Elizabeth Warren Floats ‘Suspending Deportations’ to Force Congress to Pass Immigration Reform

The Associated Press
AP Photo/Cedar Attanasio

Sen. Elizabeth Warren (D-MA) views “suspending deportations” as a viable tactic to get Congress to pass comprehensive immigration reform, an idea she floated on Friday during a forum in Raleigh, North Carolina.

Warren participated in what progressives describe as a “Latinx community conversation” and took a question from a woman who told an emotional story of her husband, who was deported after serving a jail sentence.

“Senator, I have two questions. If you become president, will you pass a moratorium on deportations? And if the answer is yes, would you be willing to include people like my husband, with criminal records, as part of the moratorium,” she asked through a translator.

Warren apologized to the woman for the “troubles” she and her family have experienced and said she is open to “suspending deportations” as a way to force Congress to act on immigration reform.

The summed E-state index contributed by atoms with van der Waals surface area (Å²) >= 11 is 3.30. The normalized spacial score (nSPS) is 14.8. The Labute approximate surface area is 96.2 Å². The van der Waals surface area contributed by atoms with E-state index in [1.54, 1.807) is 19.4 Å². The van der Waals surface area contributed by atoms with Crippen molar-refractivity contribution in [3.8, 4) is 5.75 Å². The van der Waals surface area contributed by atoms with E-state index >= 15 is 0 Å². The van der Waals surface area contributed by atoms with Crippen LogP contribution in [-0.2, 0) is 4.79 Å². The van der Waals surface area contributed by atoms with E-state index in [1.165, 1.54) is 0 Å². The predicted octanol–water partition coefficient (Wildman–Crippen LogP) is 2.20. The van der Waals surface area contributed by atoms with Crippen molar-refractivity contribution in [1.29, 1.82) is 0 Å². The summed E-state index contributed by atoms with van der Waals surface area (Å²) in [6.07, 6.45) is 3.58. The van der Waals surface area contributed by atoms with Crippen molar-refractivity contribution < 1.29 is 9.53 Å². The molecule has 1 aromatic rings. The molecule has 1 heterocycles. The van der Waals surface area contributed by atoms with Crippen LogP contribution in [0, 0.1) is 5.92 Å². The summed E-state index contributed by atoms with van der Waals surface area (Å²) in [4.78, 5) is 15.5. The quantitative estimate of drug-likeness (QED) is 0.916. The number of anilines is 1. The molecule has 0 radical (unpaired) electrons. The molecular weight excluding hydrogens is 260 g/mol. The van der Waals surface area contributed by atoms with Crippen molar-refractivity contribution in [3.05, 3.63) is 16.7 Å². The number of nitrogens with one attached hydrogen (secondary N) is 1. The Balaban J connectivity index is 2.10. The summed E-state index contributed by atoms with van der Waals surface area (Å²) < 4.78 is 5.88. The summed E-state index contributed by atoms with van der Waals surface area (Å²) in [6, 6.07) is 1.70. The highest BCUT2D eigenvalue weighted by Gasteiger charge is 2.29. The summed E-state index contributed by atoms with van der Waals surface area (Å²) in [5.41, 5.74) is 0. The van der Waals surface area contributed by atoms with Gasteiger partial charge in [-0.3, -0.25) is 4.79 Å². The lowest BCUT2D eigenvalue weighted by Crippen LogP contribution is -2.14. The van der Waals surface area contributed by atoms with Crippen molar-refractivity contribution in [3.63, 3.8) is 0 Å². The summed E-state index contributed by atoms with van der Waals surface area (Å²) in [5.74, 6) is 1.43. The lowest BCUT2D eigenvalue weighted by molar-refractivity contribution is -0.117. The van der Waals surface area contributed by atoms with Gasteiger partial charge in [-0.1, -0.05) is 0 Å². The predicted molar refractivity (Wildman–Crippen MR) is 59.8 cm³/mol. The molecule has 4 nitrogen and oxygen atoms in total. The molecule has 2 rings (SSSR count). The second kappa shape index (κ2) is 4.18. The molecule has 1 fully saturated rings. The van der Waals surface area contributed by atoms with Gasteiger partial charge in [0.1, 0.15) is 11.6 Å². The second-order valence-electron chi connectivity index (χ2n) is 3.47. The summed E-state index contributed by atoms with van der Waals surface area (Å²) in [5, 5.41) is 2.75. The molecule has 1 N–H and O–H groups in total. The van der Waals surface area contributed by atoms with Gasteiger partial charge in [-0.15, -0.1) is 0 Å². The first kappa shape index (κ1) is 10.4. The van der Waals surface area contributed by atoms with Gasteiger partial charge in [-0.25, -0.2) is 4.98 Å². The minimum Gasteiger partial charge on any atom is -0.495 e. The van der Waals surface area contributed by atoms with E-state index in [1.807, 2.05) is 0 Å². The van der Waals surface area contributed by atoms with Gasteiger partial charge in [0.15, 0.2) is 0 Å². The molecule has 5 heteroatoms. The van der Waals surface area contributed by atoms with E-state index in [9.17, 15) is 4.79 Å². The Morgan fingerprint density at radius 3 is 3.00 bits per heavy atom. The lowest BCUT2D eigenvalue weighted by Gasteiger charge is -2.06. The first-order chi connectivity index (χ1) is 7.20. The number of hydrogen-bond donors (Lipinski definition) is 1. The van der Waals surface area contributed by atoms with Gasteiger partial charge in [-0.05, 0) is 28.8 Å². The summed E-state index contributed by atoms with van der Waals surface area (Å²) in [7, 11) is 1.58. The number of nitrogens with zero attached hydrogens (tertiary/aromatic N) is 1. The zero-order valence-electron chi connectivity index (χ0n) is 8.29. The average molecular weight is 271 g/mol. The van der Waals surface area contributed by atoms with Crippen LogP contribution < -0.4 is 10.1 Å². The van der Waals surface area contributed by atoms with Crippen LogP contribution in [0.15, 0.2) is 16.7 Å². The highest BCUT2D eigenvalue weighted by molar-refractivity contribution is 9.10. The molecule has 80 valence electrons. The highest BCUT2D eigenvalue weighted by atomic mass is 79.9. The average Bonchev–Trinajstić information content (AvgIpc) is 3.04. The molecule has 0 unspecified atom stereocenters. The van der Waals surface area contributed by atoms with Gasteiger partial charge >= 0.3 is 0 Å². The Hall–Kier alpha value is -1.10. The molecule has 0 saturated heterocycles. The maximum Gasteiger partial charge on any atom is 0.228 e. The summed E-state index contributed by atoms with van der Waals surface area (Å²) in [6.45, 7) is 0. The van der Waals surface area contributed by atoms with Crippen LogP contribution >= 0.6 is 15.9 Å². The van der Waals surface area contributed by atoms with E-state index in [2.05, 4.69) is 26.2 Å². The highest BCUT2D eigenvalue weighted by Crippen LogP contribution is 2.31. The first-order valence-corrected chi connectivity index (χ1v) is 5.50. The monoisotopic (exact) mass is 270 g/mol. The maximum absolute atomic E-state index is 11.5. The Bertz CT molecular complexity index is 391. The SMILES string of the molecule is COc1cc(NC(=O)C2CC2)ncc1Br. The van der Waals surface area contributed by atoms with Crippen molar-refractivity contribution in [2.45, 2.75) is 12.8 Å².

“I am open to suspending deportations, particularly as a way to push Congress for comprehensive immigration reform,” Warren stated.

“I believe that what we’re doing right now with ICE, focusing on people who do not pose a threat, that when ICE comes into our communities, takes our neighbors, our friends, our family members, that they do not make this country safer,” she continued.

“We need ICE and Customs and Border Control to focus on real threats,” she continued, citing terrorism and fentanyl as examples:

Warren’s idea parallels Sanders’, whose immigration plan features a proposal to freeze deportations.

The socialist senator proposes to “institute a moratorium on deportations until a thorough audit of past practices and policies is complete” and “dismantle” what he describes as “cruel and inhumane deportation programs.”

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